Sanford & Son Airways

If you’re LUCKY, you get what you pay for. With some airlines, I guess you can expect even less.


We flew easyJet from Munich to London Gatwick for the most recent trip of ours here. Right from the start and along the way, the pilot earned from us the nickname “Capt. Overshare” — he apologized for the delay in getting us onto the plane from the bus on the tarmac and blamed the tardiness on the fact that they apparently missed the runway on their first approach and had to go around for another go. That, and that there are so many computers in modern flight control systems that “it’s ridiculous” and that they sometimes have to be rebooted, just like your computer at home, and that took some extra time that morning. Thanks, Cap. Very reassuring.

Then he told us about 4 times how the weather in Munich and London was and promised to give us more updates later.

Then we landed, and that appeared to go smoothly. Exiting the plane, however, did not. All the passengers were getting ready to go, standing in the cramped aisleways, struggling to get their carry-on luggage out of the overhead compartments without ceding any personal space in the queue towards the front exit doors, and no one was moving forwards. For several minutes. Capt. Overshare dutifully informed us that there was a technical problem with the jetway. A couple minutes later, he informed us that it was due to some genius (on the easyJet ground crew? Working for LGW? He didn’t specify, oddly…) pulling the emergency stop level on the jetway controls. Restarting the jetway to maneuver it into position for our plane could only happen after an engineer got on the scene to get it going again. The ground crew informed the captain that locating and dispatching the appropriate engineer would be more timely than bringing a set of stairs over to exit out the aft doors of the plane (indeed, this is how about half of the passengers boarded the plane in Munich). So we waited. And waited. And waited a little more.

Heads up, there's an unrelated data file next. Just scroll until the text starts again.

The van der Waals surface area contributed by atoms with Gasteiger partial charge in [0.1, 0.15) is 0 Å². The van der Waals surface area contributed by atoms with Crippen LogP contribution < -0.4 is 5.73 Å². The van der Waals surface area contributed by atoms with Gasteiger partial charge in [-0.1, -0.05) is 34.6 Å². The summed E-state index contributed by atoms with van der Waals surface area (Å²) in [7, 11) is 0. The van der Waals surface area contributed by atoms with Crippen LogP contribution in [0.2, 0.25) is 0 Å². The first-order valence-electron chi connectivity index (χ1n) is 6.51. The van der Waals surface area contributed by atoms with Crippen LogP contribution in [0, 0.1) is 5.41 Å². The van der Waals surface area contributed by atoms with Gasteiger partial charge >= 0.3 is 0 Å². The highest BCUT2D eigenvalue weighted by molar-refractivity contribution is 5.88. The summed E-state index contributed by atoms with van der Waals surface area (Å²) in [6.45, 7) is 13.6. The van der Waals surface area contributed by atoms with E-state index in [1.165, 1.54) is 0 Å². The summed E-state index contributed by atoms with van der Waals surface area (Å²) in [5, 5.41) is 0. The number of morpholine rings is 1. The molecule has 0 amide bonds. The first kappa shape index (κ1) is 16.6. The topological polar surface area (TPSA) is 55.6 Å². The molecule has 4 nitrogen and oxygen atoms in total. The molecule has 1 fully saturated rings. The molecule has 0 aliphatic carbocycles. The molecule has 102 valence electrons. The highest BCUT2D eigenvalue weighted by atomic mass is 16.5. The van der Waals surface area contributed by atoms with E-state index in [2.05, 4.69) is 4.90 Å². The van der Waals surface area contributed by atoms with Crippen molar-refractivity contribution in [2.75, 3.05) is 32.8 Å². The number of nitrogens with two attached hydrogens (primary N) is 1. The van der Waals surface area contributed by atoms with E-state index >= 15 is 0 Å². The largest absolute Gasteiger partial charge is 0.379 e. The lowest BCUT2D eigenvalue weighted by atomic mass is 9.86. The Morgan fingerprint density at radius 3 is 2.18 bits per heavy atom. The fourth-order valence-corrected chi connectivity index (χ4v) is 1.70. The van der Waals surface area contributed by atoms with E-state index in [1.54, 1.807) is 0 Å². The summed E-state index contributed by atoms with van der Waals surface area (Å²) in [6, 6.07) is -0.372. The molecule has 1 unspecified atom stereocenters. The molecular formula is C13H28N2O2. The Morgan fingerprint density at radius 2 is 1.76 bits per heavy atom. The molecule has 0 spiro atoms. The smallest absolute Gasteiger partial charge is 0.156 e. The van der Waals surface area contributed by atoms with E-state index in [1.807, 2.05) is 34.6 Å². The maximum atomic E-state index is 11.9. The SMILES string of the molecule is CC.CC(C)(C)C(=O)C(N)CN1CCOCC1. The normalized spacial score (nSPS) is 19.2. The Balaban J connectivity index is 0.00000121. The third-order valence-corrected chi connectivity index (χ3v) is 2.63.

Then Capt. Overshare got back on the PA to tell us that this was quite silly and he had insisted on the rolling staircase to get us off his plane. We all began to deplane out the back. Sarah and I were almost out the doors when he got on again to inform the few remaining passengers that they could finally exit out the main doors into the once-again-operable jetway, if they preferred. Thanks.

Then the next Monday, after flying back from Berlin on GermanWings out of Schönefeld airport the previous day, I saw a news article via Twitter about three planes’ drinking water contaminated with kerosene. They were GermanWings planes. Leaving Berlin. From Schönefeld.

I wish I could say I only run into these sorts of shenanigans on low-cost carriers, but I fear that’s not the case.

Notes from our Rbg-FRA-DFW-PVR marathon

We were scheduled to leave Regensburg on EuroNight 420 at 00:14. We actually left 40 minutes later than scheduled. Still arrived at Frankfurt/Main Hbf 35 minutes early. This was our first experience with EuroNight. We had Sitzwagen tickets — nice and cheap, but rather cramped in our compartment with 3 other travelers and all their stuff. Would it be possible to buy a few seats per person in order to stretch out? We saw other compartments with some passengers all sprawled out by themselves or sharing a 6er compartment. How’d they manage that? Maybe just lucky that all their fellow compartment passengers got off the train early? And if they wanted to lay down, why not buy Liegewagen tickets? I think we’ll do that next time.